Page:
Patella alta and radiologic indexes

The second most important factor for patellofemoral malalignment is Patella Alta and new consensus among Patellofemoral specialist are gradually evolving. Patella height should not be correlated to the length of the patella ligament and neither to the patella’s relation to the tibia. What is of interest is the patella engagement into the trochlear groove and the overlap between the patella cartilage and trochlea cartilage surfaces. This relationship depends on the patella configuration and the length of the trochlear. The Patellotrochlear index from Biedert and Albrecht and the later Sagittal Patellofemoral Engagement index measure this engagement [8,9]. Some are still critical about this statement, since those indexes are sensitive to the angle of knee flexion. These indexes are not as reproducible as older measures, as for instance the Insall-Salvati and Caton-Dechamps indexes. However, to measure something irrelevant is a fault and just because old indexes a more reliable, this does not qualify them to be more relevant. Most noteworthy does these old indexes not account for the very variable length of the trochlear. It becomes logic that when the patella cartilage and trochlear cartilage overlaps is a minor figure, measuring only a few millimeters, it by itself becomes less reproducible. See Figure 2. However, with everything said those engagement indexes, are even so the most precise to express the patella height [10]. To understand above mentioned is of almost importance, not only for science, but also in daily clinic settings. My claim is, that when having overlooked those engagement indexes, and instead have used old indexes, this had led to a number of failed surgeries. Number of destabilizations of the distal tubercle, have resulted in a Patella Baja situation, mistakenly interpreted as arthrofibrosis and caused negative outcomes with pain and flexion defects for those affected. In the other end of the spectrum, have lengthening of patella ligaments, due to erroneous assessments mistakenly concluding it was Patella Baja, lead to false surgeries. When it comes in terms to surgical treatment of Patella Alta by distalisation of the tibial tubercle, there have been some controversies. A prevailing misunderstanding is that the knee cartilage in the patellofemoral joint will be overloaded, due to an increased traction forces, when the patella is pulled down. Actually, this is precisely opposite, since the cartilage overlap increase and the pressure per square meter of cartilage will diminish [11].

Figure 2: This figure illustrates the overlap between patella and trochlea cartilage in full extension. In Patella Alta this overlap is with a minor area causing increased pressure per square meter of cartilage.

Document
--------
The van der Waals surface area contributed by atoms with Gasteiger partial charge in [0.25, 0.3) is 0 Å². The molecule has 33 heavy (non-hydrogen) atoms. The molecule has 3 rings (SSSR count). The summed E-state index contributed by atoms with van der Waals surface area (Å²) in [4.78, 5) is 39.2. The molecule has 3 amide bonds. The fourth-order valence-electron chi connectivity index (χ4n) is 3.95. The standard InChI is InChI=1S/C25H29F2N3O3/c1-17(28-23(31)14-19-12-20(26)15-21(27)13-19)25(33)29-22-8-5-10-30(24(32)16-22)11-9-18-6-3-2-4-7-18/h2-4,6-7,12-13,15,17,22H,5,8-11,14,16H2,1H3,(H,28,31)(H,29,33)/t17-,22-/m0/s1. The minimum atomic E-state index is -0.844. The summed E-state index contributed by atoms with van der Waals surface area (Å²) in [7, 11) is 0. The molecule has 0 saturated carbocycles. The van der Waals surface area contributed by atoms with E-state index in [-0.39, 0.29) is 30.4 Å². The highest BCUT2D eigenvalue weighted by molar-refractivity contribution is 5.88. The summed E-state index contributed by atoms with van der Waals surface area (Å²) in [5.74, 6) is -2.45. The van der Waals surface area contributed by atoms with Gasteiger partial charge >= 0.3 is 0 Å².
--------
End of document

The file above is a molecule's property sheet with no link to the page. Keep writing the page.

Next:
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Medial patellofemoral ligament reconstruction MPFL-R

In some clinical settings have MPFL-R become a panacea for all patella stabilizing surgeries. This might be a reflection that numerous papers have demonstrated favorable results after MPFL reconstructions. However, most of these papers are with short time follow-up. Papers generally fails to include patients having more pronounced underlying pathomorphology when it comes to longer follow-up studies. Increasing amount of evidence demonstrate that MPFL reconstructions might stabilize most unstable patellae for a period, however if you omit correct the underlining biomechanical problem, the obtained stability is likely to be temporary and the clinical outcome will not only be suboptimal but also deteriorate over time [12,13]. Also noteworthy was the metanalysis from Balcerek et al. [14] who found that the risk of patella re-dislocation was diminished if trochleoplasty plus extensor balancing procedure was done, compared to those having only isolated MPFL reconstructions.

Trochlear dysplasia

Still there is no consensus in respect to define Trochlear Dysplasia. The classic Dejour classification is based upon x-rays and the inter and intra observer variation have been found unreliable [15-18]. A biomechanical study demonstrated that the Dejour classification might be relevant in respect to patellofemorale pressure aspects, but not in respect to stability [19]. That means that the trochlear bump can increase PF pressure and thereby it be related to AKP, however in the most prevailing use of the Dejour classification, namely in relation to patellar instability, there is minor relevance. Several have given different suggestions for TD classifications, however one that is based upon biomechanical and objective findings, and not subjective perceptions, is still absent [7,20]. In a review focusing measurements that characterize TD, the most important objective measurement was found to be the lateral trochlea inclination angle (LTI) [21]. The LTI angle express the proportion of lateral osseous support for the patella [22], and this is supported by simple logic and also a computational study [23]. Since trochlear dysplasia is localized proximal in the groove, it is crucial to measure LTI in one of the most proximal MRI axial slices.